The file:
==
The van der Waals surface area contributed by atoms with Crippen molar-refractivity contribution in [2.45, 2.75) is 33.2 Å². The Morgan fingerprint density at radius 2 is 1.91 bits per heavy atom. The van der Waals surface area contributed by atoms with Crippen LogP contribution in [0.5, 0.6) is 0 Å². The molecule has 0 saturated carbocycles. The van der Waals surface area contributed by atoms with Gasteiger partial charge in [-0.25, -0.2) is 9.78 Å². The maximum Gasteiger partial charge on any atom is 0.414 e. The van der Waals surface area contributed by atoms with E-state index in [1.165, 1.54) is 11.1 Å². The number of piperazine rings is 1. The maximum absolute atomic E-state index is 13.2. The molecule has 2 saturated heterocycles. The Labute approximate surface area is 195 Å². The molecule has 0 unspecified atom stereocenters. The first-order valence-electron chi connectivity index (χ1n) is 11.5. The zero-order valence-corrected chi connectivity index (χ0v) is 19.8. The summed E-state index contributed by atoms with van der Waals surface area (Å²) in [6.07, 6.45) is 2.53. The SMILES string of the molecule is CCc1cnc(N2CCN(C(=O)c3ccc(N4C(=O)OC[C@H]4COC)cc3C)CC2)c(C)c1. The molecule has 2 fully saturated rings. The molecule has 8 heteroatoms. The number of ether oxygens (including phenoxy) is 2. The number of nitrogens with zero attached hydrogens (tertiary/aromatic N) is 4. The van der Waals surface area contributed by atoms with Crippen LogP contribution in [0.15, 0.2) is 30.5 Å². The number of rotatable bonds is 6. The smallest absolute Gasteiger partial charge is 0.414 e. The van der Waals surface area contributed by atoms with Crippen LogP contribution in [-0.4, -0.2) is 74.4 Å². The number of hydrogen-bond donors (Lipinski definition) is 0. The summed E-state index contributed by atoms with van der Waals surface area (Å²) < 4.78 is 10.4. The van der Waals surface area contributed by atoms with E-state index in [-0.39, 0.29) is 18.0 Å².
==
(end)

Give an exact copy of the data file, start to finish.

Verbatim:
The van der Waals surface area contributed by atoms with Crippen molar-refractivity contribution in [2.45, 2.75) is 33.2 Å². The Morgan fingerprint density at radius 2 is 1.91 bits per heavy atom. The van der Waals surface area contributed by atoms with Crippen LogP contribution in [0.5, 0.6) is 0 Å². The molecule has 0 saturated carbocycles. The van der Waals surface area contributed by atoms with Gasteiger partial charge in [-0.25, -0.2) is 9.78 Å². The maximum Gasteiger partial charge on any atom is 0.414 e. The van der Waals surface area contributed by atoms with E-state index in [1.165, 1.54) is 11.1 Å². The number of piperazine rings is 1. The maximum absolute atomic E-state index is 13.2. The molecule has 2 saturated heterocycles. The Labute approximate surface area is 195 Å². The molecule has 0 unspecified atom stereocenters. The first-order valence-electron chi connectivity index (χ1n) is 11.5. The zero-order valence-corrected chi connectivity index (χ0v) is 19.8. The summed E-state index contributed by atoms with van der Waals surface area (Å²) in [6.07, 6.45) is 2.53. The SMILES string of the molecule is CCc1cnc(N2CCN(C(=O)c3ccc(N4C(=O)OC[C@H]4COC)cc3C)CC2)c(C)c1. The molecule has 2 fully saturated rings. The molecule has 8 heteroatoms. The number of ether oxygens (including phenoxy) is 2. The number of nitrogens with zero attached hydrogens (tertiary/aromatic N) is 4. The van der Waals surface area contributed by atoms with Crippen LogP contribution in [0.15, 0.2) is 30.5 Å². The number of rotatable bonds is 6. The smallest absolute Gasteiger partial charge is 0.414 e. The van der Waals surface area contributed by atoms with Crippen LogP contribution in [-0.4, -0.2) is 74.4 Å². The number of hydrogen-bond donors (Lipinski definition) is 0. The summed E-state index contributed by atoms with van der Waals surface area (Å²) < 4.78 is 10.4. The van der Waals surface area contributed by atoms with E-state index in [-0.39, 0.29) is 18.0 Å².